“It’s frustrating on so many levels,” Artis said. “We don’t have our closure. We are stuck in a grief cycle that can’t move forward. We can’t go to the next phase simply because we have so many unanswered questions. School would’ve been in session, there would have been buses coming through, there would have been parents taking their kids to school to drop them off and headed to work. There would’ve been someone who would’ve seen her.”
Now three years later, Sperry’s family and law enforcement continue to struggle to connect the dots, as does Hendrickson. He told investigators he took Sperry to his uncle Paul Holder’s house shortly before she got on a four-wheeler with his father, Dusty.
Hendrickson said his and his father’s relationship has been strained since Sperry disappeared.
“Do I believe him? No, I don’t believe anything he has to say,” Hendrickson said in an interview with WPSD. During the interview, he went back and forth about what he thinks his father knows, as well as the events leading up to the four-wheeler ride. Hendrickson admits to not being in his right mind at the time because of drugs.
Hendrickson said he went into the woods with plans to commit suicide. A couple of days later, he came out of those woods, suffering from hypothermia. At the time, he claimed he didn’t know Sperry was missing. Once he learned she was, he said his own questions started.
“I said, ‘Dusty, we need to talk man,’” Hendrickson told the TV station. “I said, ‘You need to give me some answers,’ and he told me to shut up. You know how people avoid people when they know they did something foul? If he didn’t do anything foul, he’d be right here beside me.”
The Holders were asked by WPSD for an interview to share their story. Dusty Holder reportedly contacted WPSD and was quoted as saying, “it’s best for him to keep him mouth shut and not talk about what happened.” He also said he hopes the family can find closure.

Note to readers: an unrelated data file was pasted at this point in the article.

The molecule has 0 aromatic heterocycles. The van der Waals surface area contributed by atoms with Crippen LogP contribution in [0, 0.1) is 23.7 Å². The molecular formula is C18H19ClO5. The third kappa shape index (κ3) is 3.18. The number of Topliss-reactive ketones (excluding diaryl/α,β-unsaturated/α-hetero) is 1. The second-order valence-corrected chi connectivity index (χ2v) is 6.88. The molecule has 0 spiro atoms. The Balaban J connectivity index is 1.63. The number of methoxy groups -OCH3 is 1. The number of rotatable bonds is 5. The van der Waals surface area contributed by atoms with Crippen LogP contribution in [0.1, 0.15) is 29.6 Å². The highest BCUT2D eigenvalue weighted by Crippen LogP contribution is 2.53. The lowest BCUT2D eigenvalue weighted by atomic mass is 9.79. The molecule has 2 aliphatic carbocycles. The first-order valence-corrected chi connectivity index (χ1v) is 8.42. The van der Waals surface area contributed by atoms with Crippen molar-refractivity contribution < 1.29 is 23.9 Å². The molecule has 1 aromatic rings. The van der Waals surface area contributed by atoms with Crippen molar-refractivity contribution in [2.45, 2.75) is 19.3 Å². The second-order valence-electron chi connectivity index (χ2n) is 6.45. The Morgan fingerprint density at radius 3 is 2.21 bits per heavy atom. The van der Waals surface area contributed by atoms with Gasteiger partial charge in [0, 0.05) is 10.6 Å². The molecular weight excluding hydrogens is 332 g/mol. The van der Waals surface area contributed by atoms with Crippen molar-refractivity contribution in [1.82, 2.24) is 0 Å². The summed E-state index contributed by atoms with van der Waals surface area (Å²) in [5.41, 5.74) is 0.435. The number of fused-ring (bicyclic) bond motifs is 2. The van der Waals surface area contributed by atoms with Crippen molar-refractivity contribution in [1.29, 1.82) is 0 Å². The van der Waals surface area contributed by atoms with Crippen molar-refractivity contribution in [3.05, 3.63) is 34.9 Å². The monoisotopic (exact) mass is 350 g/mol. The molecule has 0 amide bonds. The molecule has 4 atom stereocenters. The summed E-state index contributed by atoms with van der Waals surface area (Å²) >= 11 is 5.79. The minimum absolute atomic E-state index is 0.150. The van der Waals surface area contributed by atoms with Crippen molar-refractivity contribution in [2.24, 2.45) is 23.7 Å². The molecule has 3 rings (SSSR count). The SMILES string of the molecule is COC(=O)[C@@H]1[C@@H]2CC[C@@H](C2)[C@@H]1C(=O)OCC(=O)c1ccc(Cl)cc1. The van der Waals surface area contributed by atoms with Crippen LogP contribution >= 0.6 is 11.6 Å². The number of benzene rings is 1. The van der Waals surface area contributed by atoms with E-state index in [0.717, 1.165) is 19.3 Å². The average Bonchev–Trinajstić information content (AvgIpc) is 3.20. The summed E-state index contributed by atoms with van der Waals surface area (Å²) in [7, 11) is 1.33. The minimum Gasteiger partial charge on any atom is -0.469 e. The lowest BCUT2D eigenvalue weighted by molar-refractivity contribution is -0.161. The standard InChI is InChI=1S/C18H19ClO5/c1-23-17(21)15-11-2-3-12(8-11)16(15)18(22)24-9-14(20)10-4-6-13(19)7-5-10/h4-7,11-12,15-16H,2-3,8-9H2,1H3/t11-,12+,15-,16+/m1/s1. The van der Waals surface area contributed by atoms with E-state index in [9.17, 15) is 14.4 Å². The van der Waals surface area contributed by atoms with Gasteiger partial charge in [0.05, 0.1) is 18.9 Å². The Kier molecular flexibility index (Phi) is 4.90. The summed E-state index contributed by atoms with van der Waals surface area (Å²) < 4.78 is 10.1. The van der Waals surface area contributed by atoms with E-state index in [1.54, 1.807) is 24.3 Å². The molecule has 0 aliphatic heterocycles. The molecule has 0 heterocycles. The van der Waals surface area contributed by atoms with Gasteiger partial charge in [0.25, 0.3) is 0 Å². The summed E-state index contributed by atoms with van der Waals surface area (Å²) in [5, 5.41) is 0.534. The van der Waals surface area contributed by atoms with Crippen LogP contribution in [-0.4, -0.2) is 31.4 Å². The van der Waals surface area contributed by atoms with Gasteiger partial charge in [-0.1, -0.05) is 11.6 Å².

Hayden was also asked about Sperry’s husband, who she was separated from at the time of her disappearance. The sheriff said he wasn’t in the area at the time.
All of the unknowns and unanswered questions are what Hayden compares to a big puzzle that law enforcement is trying to put back together.
“I feel good knowing that this case was not put on the shelf and forgotten about,” Hayden said. “This is somebody’s daughter, somebody’s mother. What if that was your relative, what if that was my sister, how would you want the police to handle that investigation? Would you want them to just get frustrated and throw their hands up and say ‘there’s nothing else we can do?’ No, you wouldn’t want that and we’re going to continue to work on the case.”
Sperry's family and friends gathered near where she was last seen for a vigil on Saturday.
If anyone has any information regarding Sperry’s disappearance, they can call the FBI at 502-263-6000, West Kentucky Crimestoppers at 270-443-TELL, Kentucky State Police at 270-856-3721, or the Graves County Sheriff's Office at 270-247-4501. Information can also be sent to firstname.lastname@example.org, an email address dedicated to the case.